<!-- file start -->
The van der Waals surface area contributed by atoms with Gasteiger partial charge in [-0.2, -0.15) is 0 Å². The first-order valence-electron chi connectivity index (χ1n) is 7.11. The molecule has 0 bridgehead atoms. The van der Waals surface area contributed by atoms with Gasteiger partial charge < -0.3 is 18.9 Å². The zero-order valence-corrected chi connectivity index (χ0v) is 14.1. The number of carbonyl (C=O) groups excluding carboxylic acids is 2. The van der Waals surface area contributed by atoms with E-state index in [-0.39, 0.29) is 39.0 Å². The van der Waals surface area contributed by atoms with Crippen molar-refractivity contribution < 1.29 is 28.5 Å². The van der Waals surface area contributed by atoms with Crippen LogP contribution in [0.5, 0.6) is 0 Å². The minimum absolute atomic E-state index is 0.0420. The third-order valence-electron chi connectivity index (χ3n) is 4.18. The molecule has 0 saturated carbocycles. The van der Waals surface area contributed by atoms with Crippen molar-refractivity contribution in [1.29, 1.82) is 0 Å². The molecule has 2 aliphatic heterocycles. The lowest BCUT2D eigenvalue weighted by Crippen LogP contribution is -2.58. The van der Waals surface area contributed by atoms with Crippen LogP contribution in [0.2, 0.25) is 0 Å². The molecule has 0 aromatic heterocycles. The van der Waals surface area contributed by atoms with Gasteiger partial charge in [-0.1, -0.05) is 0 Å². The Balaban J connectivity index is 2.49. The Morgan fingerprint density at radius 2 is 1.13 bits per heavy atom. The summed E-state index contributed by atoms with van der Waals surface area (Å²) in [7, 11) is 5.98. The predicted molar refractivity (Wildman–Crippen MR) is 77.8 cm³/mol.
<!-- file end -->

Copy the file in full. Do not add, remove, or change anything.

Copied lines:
The van der Waals surface area contributed by atoms with Gasteiger partial charge in [-0.2, -0.15) is 0 Å². The first-order valence-electron chi connectivity index (χ1n) is 7.11. The molecule has 0 bridgehead atoms. The van der Waals surface area contributed by atoms with Gasteiger partial charge < -0.3 is 18.9 Å². The zero-order valence-corrected chi connectivity index (χ0v) is 14.1. The number of carbonyl (C=O) groups excluding carboxylic acids is 2. The van der Waals surface area contributed by atoms with E-state index in [-0.39, 0.29) is 39.0 Å². The van der Waals surface area contributed by atoms with Crippen molar-refractivity contribution < 1.29 is 28.5 Å². The van der Waals surface area contributed by atoms with Crippen LogP contribution in [0.5, 0.6) is 0 Å². The minimum absolute atomic E-state index is 0.0420. The third-order valence-electron chi connectivity index (χ3n) is 4.18. The molecule has 0 saturated carbocycles. The van der Waals surface area contributed by atoms with Crippen molar-refractivity contribution in [1.29, 1.82) is 0 Å². The molecule has 2 aliphatic heterocycles. The lowest BCUT2D eigenvalue weighted by Crippen LogP contribution is -2.58. The van der Waals surface area contributed by atoms with Crippen LogP contribution in [0.2, 0.25) is 0 Å². The molecule has 0 aromatic heterocycles. The van der Waals surface area contributed by atoms with Gasteiger partial charge in [-0.1, -0.05) is 0 Å². The Balaban J connectivity index is 2.49. The Morgan fingerprint density at radius 2 is 1.13 bits per heavy atom. The summed E-state index contributed by atoms with van der Waals surface area (Å²) in [7, 11) is 5.98. The predicted molar refractivity (Wildman–Crippen MR) is 77.8 cm³/mol.